Lonsdale is a noteworthy for the Judge’s clear view that the White v Jones principle should extend to an inter vivos trust, at least where there has been an irrevocable settlement.  But of equal interest is the contrasting approaches taken to both material facts about the damage and continuing duties in the limitation context in the two cases. The cases pull in different directions on the basis of their differing facts: Lonsdale had a positive outcome on limitation for the Claimant because his lawyers had realised their error and set about making it right; Al Sadik allowed the Defendants a limitation defence where the lawyers had not been aware of the alleged negligence.


[1] The three types of case are as follows:

  • Where the purpose of a retainer is to confer a benefit on a third party, i.e. a disappointed beneficiary under a will such as in White v Jones [1995] 2 AC 207;
  • Where a professional makes representations on which another party reasonably relies in circumstances where the professional could reasonably foresee that reliance; and
  • The so-called “Al Kandari” principle, where a professional steps out of their role acting for one party and takes on duties to another (e.g. by holding a passport securely in family proceedings).

[2] See for instance Vinton v Fladgate Fielder [2010] PNLR 26.

[3] This was, as the Judge explicitly recognised, clearly obiter.

[4] Section 32(1) of the 1980 Act provides, ‘where in the case of any action for which a period of limitation is prescribed by this Act, either –

  • the action is based upon the fraud of the defendant; or
  • any fact relevant to the plaintiff’s right of action has been deliberately concealed from him by the defendant; or
  • the action is for relief from the consequences of a mistake;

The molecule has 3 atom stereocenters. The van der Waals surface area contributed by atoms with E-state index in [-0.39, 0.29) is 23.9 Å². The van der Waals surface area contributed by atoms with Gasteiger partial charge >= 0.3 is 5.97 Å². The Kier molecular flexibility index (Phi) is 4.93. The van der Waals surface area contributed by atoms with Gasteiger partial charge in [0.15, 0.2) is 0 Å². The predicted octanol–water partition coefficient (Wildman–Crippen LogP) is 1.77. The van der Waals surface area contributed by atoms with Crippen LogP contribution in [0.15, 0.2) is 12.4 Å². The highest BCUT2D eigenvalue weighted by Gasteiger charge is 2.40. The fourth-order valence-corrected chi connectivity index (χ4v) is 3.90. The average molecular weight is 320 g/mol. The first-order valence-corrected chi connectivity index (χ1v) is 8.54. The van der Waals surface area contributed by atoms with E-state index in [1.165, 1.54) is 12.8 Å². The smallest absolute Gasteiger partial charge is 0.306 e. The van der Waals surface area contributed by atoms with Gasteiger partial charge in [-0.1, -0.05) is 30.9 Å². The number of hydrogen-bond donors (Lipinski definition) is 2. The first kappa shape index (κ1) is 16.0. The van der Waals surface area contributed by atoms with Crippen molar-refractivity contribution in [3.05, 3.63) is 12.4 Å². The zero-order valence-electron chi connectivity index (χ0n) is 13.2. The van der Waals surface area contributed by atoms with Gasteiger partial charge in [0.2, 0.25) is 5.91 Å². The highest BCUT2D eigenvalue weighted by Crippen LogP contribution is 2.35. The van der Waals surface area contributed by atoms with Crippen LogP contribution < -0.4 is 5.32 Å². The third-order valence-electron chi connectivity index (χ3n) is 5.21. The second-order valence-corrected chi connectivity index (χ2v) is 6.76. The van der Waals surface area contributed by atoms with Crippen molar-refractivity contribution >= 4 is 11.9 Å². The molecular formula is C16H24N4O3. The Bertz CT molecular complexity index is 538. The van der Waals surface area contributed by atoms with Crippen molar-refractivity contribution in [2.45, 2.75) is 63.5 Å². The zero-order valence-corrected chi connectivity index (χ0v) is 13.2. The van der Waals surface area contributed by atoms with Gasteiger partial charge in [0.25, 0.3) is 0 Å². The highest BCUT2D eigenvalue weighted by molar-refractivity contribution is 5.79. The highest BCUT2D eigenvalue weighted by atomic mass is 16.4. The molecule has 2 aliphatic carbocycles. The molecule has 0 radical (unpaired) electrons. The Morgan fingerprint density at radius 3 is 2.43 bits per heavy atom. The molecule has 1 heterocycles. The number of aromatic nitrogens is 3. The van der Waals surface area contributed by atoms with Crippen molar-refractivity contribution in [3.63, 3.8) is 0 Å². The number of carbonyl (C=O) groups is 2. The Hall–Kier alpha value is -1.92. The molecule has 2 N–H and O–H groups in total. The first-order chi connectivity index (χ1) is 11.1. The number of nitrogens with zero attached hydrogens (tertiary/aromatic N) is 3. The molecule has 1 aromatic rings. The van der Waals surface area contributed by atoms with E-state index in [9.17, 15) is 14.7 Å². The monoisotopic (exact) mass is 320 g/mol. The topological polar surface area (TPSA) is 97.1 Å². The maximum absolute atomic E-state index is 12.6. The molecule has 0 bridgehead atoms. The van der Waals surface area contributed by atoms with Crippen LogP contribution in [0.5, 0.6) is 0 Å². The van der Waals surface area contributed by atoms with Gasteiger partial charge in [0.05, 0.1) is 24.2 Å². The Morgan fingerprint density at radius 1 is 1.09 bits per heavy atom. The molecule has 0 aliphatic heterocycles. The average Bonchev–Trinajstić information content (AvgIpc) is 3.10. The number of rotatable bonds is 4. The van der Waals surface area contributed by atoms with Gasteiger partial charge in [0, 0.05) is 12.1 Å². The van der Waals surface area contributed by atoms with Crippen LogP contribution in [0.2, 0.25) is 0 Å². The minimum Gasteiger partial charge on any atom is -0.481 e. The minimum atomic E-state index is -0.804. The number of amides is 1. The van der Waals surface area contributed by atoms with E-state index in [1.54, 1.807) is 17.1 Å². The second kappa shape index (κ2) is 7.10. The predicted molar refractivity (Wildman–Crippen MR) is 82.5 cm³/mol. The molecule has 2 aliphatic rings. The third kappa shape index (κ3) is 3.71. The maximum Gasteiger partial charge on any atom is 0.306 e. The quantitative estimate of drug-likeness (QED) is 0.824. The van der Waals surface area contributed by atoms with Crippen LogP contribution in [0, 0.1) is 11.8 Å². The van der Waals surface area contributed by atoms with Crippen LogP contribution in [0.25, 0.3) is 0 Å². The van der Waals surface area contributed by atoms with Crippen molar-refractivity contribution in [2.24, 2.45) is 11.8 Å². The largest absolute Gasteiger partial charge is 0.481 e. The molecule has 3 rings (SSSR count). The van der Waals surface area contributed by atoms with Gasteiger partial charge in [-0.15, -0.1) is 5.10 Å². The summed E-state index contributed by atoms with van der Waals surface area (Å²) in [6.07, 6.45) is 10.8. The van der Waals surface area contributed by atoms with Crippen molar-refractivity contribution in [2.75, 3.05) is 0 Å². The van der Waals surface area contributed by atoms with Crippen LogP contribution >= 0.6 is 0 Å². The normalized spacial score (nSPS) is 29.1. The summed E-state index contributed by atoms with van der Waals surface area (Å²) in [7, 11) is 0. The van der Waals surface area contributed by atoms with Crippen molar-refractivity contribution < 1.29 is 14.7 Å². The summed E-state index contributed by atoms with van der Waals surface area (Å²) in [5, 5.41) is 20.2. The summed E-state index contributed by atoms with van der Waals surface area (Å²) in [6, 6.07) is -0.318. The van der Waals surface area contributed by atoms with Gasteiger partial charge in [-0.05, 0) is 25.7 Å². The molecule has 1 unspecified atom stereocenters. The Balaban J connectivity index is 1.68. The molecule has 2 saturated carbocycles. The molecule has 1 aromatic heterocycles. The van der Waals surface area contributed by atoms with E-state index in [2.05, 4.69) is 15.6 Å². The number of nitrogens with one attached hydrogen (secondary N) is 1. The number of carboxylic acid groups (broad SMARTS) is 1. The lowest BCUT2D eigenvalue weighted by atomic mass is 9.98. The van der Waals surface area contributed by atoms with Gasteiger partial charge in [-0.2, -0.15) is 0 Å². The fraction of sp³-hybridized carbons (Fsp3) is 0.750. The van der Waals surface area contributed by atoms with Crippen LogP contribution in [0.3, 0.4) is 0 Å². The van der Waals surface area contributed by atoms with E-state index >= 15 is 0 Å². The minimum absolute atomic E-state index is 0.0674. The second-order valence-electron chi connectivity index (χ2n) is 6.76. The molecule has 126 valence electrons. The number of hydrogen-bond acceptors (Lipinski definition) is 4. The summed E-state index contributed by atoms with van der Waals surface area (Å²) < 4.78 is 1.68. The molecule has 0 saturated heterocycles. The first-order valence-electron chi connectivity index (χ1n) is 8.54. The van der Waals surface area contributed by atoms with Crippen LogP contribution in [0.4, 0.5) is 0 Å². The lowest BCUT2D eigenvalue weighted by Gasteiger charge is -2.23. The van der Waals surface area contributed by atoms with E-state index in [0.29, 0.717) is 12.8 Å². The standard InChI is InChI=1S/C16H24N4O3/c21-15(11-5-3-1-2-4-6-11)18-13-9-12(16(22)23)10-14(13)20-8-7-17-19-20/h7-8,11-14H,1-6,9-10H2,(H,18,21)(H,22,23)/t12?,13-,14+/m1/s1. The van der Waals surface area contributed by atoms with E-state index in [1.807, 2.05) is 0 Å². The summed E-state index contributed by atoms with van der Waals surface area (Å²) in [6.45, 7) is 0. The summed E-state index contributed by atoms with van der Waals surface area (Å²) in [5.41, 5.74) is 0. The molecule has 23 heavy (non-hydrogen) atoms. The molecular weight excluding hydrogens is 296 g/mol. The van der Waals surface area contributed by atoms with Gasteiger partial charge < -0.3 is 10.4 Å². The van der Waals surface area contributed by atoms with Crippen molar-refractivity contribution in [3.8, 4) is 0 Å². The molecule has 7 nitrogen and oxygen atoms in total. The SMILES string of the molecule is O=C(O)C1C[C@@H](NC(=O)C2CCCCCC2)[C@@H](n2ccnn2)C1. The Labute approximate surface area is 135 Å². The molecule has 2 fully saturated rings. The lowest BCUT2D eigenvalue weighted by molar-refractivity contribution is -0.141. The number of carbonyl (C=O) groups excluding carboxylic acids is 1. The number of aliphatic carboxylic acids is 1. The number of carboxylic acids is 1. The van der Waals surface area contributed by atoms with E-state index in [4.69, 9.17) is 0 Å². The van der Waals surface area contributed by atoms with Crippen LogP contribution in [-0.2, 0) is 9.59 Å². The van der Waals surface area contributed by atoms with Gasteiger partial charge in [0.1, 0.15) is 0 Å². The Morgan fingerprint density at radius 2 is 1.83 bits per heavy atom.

the period of limitation shall not begin to run until the plaintiff has discovered the fraud, concealment or mistake (as the case may be) or could with reasonable diligence have discovered it.’

Section 32(2) provides that ‘deliberate commission of a breach of duty in circumstances in which it is unlikely to be discovered for some time amounts to deliberate concealment of the facts involved in that breach of duty.’


© Amanda Savage KC and Helen Evans KC, 4 New Square Chambers, June 2024

This article is not intended as a substitute for legal advice. Advice about a given set of facts should always be taken.

Amanda Savage KC was called in 1999 and appointed silk in March 2020. Amanda specialises in professional liability, regulatory and insurance work, and has particular experience of claims against lawyers, being regularly instructed by leading solicitors’ insurers and BMIF. She is often instructed on regulatory cases and has particular experience in representing barristers before the Bar Disciplinary Tribunal. Before taking Silk, Amanda was named “Professional Negligence Junior of the Year”. She is Vice Chair of the Professional Negligence Bar Association and an editor of Jackson & Powell on Professional Liability.

Helen Evans KC was called in 2001 and appointed silk in March 2022. Helen specialises in professional liability, regulatory, contempt of court, fraud and insurance coverage work, with a large part of her practice focusing on lawyers’ and accountants’ liability and disciplinary matters. Helen is a co-editor of the solicitors and barristers chapters in Jackson & Powell on Professional Liability. She is highly recommended in the directories. Prior to taking silk, in November 2021 Helen was named “Professional Negligence Junior of the Year” and in April 2022 was named “Times Lawyer of the Week.”